Although we don’t believe in timing the market or panicking over daily movements, we do like to keep an eye on market changes — just in case they’re material to our investing thesis.
The broad market indexes were up again today, capping another great week for stocks. In fact, with a 2% gain, the S&P 500 (INDEXSP:.INX) recorded its best week in roughly two months, putting it up 3.4% for the month. The narrower, price-weighted Dow Jones Industrial Average (INDEXDJX:.DJI) did even better than that, rising 3%, its best weekly gain since January.
Consistent with stocks’ gains, the CBOE Volatility Index fell 0.9% today, to close at 14.16. The VIX, Wall Street’s “fear index,” is calculated from S&P 500 (INDEXSP:.INX) option prices, and reflects investor expectations for stock market volatility over the coming 30 days.
I have been confounded by the VIX before, but I find such a low level of volatility astonishing, given that there remains some uncertainty concerning the Fed’s “taper” of its bond-buying program (the FOMC meets next week), not to mention looming political battles over the federal budget/ debt — all of which falls squarely within the next 30 days.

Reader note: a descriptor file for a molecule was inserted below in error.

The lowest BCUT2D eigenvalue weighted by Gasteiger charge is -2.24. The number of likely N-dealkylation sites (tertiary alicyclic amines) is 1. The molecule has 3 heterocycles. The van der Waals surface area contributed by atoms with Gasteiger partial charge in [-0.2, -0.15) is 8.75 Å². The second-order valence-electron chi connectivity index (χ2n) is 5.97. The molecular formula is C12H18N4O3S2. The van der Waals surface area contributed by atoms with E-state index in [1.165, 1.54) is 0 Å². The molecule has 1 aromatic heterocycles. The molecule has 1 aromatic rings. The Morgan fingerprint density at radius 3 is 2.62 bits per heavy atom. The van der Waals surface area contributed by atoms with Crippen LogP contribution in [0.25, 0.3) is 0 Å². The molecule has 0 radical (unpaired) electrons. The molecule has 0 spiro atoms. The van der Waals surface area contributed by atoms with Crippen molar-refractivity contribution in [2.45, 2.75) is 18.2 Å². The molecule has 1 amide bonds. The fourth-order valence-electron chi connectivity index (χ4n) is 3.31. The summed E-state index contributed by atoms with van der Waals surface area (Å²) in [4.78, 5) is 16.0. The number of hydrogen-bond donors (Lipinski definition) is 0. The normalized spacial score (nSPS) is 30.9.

After Lehman, this problem has only gotten worse
Five years ago today, on Saturday, Sep. 13, 2008, the board and senior management of Lehman Brothers were desperately hoping a white knight would step forward to rescue it, much as JPMorgan Chase had done for Bear Stearns earlier in the year. The previous day, the stock had fallen 14%, for a stunning 77% decline on the week. Investors were fleeing the bank’s real estate and mortgage exposure, and were dumbfounded by the mystifying lack of urgency with which CEO Dick Fuld was responding to the crisis.
No buyer would materialize, leaving the bank no option other than to file for bankruptcy the following Monday morning. The bankruptcy — the largest in U.S. corporate history — sent a debilitating shockwave through the financial markets and the global economy, and was one of (if not the) defining moments of the financial crisis.